In the world of linguistic peevery, there are several levels of hell. On the lowest reside expressions that incite some people to rage, the symptoms of which are frothing at the mouth, extreme physical revulsion, and an inclination towards violence (up to homicide) against the perpetrator. You hope that all of this is merely verbally hyperbolic, but it's nevertheless disturbing. (We've posted on Language Log a number of times about word rage.)
One circle up are the cringe expressions, which merely make some people shrink back, but not puke or attack with weaponry. (Again, we've posted a number of times on Language Log about cringe words.)
And then we have the circle of prejudices, expressions that some people merely disapprove of.
(Some of these dislikes are widely shared, disseminating from one person to another or through advice givers of one sort or another. Others are more idiosyncratic, apparently arising from individual experiences with the expressions in question, which gave rise to unpleasant associations — a topic I hope to blog about eventually. There are people, for example, who dislike frankly as a sentence adverbial.)
A little while back, Jan Freeman posted on her Boston Globe column "The Word" on prejudice against foreground as a verb.
She led with a reader protesting against the appearance of the verb in the paper ("One of the Globe's reporters invented a word", which Freeman pegged as a case of the Recency Illusion), and she then mentioned an objection to the verb in a comment about Stanley Fish's use of it on his New York Times blog (from someone who maintained he had to read Fish's sentence three times to make sense of it).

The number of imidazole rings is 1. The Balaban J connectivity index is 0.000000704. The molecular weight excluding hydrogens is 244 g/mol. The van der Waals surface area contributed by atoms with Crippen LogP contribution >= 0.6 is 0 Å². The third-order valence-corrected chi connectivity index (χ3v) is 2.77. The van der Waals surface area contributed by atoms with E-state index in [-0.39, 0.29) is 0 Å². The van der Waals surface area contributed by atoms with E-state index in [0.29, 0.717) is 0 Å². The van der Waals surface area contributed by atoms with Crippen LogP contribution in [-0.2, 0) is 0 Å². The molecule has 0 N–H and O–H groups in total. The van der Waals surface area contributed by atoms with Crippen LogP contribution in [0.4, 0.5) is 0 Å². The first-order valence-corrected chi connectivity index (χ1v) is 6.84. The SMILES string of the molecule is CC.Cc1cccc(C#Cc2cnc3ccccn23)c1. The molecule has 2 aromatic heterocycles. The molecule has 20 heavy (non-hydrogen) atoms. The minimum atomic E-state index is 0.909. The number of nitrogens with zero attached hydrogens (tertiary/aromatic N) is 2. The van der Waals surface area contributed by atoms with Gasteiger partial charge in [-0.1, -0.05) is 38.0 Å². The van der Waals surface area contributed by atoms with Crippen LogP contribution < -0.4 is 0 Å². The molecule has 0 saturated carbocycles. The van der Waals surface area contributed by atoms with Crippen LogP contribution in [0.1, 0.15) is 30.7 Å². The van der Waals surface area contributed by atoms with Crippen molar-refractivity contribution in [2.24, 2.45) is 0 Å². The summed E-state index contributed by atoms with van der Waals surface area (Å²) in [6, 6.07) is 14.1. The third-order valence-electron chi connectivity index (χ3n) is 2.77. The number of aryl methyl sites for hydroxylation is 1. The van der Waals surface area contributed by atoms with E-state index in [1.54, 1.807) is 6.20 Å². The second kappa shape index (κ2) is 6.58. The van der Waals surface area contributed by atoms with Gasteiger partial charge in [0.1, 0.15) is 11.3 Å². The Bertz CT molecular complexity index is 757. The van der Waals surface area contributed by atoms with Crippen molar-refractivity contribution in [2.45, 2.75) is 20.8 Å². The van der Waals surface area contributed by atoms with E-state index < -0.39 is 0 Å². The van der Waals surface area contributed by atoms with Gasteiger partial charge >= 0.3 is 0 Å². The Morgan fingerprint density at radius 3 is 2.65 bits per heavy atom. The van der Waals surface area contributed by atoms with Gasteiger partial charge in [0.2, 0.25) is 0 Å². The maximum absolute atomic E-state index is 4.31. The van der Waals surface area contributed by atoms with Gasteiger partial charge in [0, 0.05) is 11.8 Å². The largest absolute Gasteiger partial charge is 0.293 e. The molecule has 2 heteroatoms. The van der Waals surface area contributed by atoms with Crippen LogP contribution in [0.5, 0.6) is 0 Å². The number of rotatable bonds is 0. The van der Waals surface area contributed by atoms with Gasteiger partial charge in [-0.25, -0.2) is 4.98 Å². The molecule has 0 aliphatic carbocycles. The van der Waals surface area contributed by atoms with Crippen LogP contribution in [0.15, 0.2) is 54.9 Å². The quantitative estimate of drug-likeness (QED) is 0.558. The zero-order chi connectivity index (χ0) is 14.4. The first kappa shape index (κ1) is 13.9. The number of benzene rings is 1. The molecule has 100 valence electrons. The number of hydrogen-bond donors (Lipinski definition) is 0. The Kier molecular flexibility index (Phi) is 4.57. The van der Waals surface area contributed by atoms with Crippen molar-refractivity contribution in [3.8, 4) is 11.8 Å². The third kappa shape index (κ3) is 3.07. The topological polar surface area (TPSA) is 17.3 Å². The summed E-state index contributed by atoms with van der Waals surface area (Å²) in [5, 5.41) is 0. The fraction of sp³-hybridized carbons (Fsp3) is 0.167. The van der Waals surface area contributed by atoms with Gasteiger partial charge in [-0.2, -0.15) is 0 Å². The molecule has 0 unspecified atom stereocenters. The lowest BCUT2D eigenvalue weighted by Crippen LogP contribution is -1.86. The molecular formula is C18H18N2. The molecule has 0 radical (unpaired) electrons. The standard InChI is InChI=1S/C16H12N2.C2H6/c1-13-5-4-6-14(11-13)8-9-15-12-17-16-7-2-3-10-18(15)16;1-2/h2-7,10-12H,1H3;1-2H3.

Freeman did a good job of confronting the Recency Illusion (the usage has a long history, in respectable sources, and is even commonplace in some contexts — as a technical term in linguistics, in particular), and she was (politely) dubious about the reader having so much difficulty in figuring out what Fish meant by his use of foreground.
Freeman concluded with an observation echoing things that have often been said on Language Log:
I've seen foyer, ointment, egg, and supple on a list of hated words. But where did we get the notion, shared by my reader and Fish's, that our personal dislikes should govern some other adult's vocabulary? It's a mystery of the modern age of peevery.
There are two effects here. One is a close relative of grammatical egocentrism: in this case, someone seems not to understand that their dislikes are in fact personal. I often find it hard to credit that some people haven't noticed that other people don't share their attitudes and behaviors, but the drive to take yourself as the measure of all things seems to be strong: my practice is the norm. So some of the time, I'll attribute such responses to cluelessness.
The second effect is a darker one: the position that your own practices (whether recognized as personal or assumed to be normative) should be imposed on everyone. (I'm talking only about grammar and usage here, though there are obviously wider resonances.) Here, Jan Freeman, the Language Loggers, and many others rise up in protest: you're not the boss of us. You have no right to tell us what to do. You might judge us to be fools or buffoons or oafs, and I suppose that's a shame, but we're not here to please you.